The Big Conversation
The pushback continues against last weekend's Houston Chronicle report on George P. Bush missing work to campaign for his father's presidential campaign. This time, it's another major Texas daily — the Austin American-Statesman — that is questioning the original analysis.
The Statesman's J. David McSwane reported that a review of Bush's calendar supplemented by a look at news reports and social media posts "shows the land commissioner has missed slightly more than seven full days of state work to help with his dad’s campaign. That figure was independently confirmed this week by General Land Office spokeswoman Brittany Eck and Sandra Ortiz, George P. Bush’s scheduler ... He has spent about 15 percent of his work days supporting his father’s campaign — in Iowa, South Carolina, Nevada and Florida — since the former Florida governor officially entered the race on June 15."
Those numbers differ drastically from the Chronicle report that claimed Bush has been gone from work nearly half the time since his father officially started his campaign for president.
McSwane talked to an instructor at the Poynter Institute, which offers training to journalists. The instructor said the Chronicle's reporter might have gotten into trouble by relying on Bush's work calendar alone when conducting his analysis:
“It’s a rough account of what is on the schedule,” said [Al] Tompkins, a co-author of the book “Newsroom Ethics.”
“Even that isn’t the definitive word because the calendar isn’t a full accounting,” he added.
The calendar reflects only that which was scheduled, but not all work is scheduled, and in the laptop era working remotely or at off hours has become commonplace.
As Race for Youth Vote Heats Up, Cruz Makes His Play, by Patrick Svitek — U.S. Sen. Ted Cruz is making an organized push for the youth vote with the help of a 13-year-old activist named CJ Pearson.
Analysis: Citizen Feedback, Without the Road Trip, by Ross Ramsey – After a committee confrontation and a state police investigation, there's still a question about allowing people who aren't in the Capitol to register their support or opposition to legislation: Why not?
Workplace Deaths Up in Texas, Which Still Tops List, by Jim Malewitz – The number of people killed on the job in Texas increased in 2014, and the state retained its grim spot as the county’s leader in workplace deaths, according to preliminary federal data released Thursday.
U.S. Rep. Neugebauer Won't Seek Re-election, by Patrick Svitek and Abby Livingston — U.S. Rep. Randy Neugebauer, R-Lubbock, announced Thursday that he would not seek re-election in 2016. Neugebauer has represented his West Texas district in Congress for seven terms.
As Cruz Sours on Roberts, Past Support Draws Attention, by Patrick Svitek — U.S. Sen. Ted Cruz is finding a new pressure point in his proxy war with former Florida Gov. Jeb Bush: the decision by Bush's brother to nominate John Roberts, a growing target of conservative scorn, to the U.S. Supreme Court.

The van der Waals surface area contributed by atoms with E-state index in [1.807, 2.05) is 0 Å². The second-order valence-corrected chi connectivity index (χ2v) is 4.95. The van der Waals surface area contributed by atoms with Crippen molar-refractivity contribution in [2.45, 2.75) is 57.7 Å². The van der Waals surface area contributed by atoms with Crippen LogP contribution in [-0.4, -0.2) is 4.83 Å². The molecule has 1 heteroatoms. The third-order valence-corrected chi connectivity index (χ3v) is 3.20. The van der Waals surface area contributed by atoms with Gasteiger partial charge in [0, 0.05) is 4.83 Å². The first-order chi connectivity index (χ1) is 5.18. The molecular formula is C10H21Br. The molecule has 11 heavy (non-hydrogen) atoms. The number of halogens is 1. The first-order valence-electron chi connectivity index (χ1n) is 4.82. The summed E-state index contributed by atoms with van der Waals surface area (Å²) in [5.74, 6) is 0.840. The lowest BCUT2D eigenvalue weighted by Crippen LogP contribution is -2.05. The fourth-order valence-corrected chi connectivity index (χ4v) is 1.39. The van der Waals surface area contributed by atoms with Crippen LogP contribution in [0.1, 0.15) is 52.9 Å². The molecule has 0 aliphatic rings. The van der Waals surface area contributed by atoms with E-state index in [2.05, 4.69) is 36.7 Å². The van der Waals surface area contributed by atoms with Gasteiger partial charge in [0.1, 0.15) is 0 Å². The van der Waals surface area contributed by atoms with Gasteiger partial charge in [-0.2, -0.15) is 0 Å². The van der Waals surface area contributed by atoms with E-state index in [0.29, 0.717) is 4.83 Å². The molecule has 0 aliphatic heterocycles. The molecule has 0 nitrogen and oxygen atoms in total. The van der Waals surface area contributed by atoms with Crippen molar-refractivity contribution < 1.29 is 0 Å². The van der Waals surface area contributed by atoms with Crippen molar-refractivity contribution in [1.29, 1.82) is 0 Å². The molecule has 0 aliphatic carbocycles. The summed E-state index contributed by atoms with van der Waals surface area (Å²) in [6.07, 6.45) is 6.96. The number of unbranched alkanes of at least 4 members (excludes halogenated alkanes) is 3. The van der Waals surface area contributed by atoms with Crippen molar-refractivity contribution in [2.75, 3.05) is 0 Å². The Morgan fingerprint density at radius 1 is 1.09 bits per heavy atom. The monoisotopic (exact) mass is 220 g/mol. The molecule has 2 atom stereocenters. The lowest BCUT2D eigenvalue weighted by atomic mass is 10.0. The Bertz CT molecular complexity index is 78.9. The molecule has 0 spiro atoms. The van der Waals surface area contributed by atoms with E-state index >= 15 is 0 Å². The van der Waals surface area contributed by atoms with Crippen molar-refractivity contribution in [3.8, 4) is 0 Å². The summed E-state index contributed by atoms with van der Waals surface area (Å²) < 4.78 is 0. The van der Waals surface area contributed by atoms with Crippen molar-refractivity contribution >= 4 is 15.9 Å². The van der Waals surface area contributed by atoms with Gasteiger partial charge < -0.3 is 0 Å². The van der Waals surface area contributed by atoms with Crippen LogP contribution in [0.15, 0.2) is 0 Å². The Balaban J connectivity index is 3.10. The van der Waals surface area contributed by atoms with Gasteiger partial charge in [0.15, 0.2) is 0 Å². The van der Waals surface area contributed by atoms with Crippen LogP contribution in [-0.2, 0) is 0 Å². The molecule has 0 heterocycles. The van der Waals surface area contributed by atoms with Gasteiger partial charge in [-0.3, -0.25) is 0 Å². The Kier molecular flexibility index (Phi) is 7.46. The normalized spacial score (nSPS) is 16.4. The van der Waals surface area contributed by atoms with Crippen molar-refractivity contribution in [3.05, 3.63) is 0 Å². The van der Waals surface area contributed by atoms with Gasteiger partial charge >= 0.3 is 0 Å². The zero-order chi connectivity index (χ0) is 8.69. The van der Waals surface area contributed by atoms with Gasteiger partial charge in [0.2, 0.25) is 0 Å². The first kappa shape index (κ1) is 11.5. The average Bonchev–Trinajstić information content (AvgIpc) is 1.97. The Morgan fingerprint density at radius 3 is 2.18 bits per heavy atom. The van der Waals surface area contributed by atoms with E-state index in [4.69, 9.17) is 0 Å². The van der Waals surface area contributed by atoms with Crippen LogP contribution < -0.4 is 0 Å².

The Day Ahead
• Former U.S. Census Bureau Director Steve Murdock will lead the discussion on Latino demographic trends during a 1 p.m. open public panel at the Latino Center for Leadership Development's Leadership Academy in Dallas.
Pro-Perry Super PACs Give Back Millions, Center for Public Integrity
Testimony: Bergdahl’s disappearance met with “utter disbelief,” frantic search, San Antonio Express-News
UT Regent Wallace Hall calls for an inspector general for universities, Austin American-Statesman
Carly Fiorina’s second debate triumph could prove costly to Ted Cruz, Austin American-Statesman
Abortion Bills Advance, Setting Up a Showdown, The New York Times
Gay Republicans fear exclusion from GOP convention, Houston Chronicle
Former CEO says he paid Paxton to act as 'political adviser', Houston Chronicle
Immigrant mother arrested at gynecologist's office draws national attention, Houston Chronicle
Quote to Note
“The last thing we want to do is put handcuffs on a kid unjustifiably. Just call this a tragic situation. It looks like the commitment to law enforcement may have gone too far and didn’t balance all the facts.”
– Gov. Greg Abbott on the arrest of Ahmed Mohamed, the 14-year-old student from Irving who was arrested for bringing a homemade clock to school.
News From Home
• The latest episode of The Ticket, a co-production of the Tribune and KUT is out. Jay Root and Ben Philpott look back at key moments from the 2016 campaign, and they talk with Jennifer Rubin, writer of The Washington Post's Right Turn blog, about how the GOP field is handling Donald Trump.
Today in TribTalk
Reform the Land Office? Give it a Reboot? Really?, by Jerry Patterson – George P. Bush claims to have “cleaned up” things at the General Land Office. And his staff’s terse rebuttal to a story on his absences from the office stated he and his team would continue to be focused on “reform” and a “reboot” of the Land Office. But several stats show the office doesn't need reform, and morale is actually plummeting among agency employees.
News From Home
Check out our latest reporting collaboration, a seven-part series done in partnership with the Beaumont Enterprise on the "Road From Rita." Here's the third installment:
Many Texans trying to flee Hurricane Rita ran out of gas. The next time a hurricane forces Gulf Coast residents to flee, state officials say such a nightmarish scenario is less likely to occur.
Trib Events for the Calendar
• A Conversation with UT-Austin President Gregory Fenves on Sept. 21 in Austin
• A Conversation on The Road from Hurricane Rita on Sept. 22 in Beaumont
• A Conversation on The Environment: The Next Five Years on Sept. 28 in Corpus Christi
• A Conversation on Criminal Justice: The Next Five Years on Oct. 6 in Huntsville
• A Conversation on God & Governing on Oct. 7 in Austin
• The Texas Tribune Festival on Oct. 16-18 at the University of Texas at Austin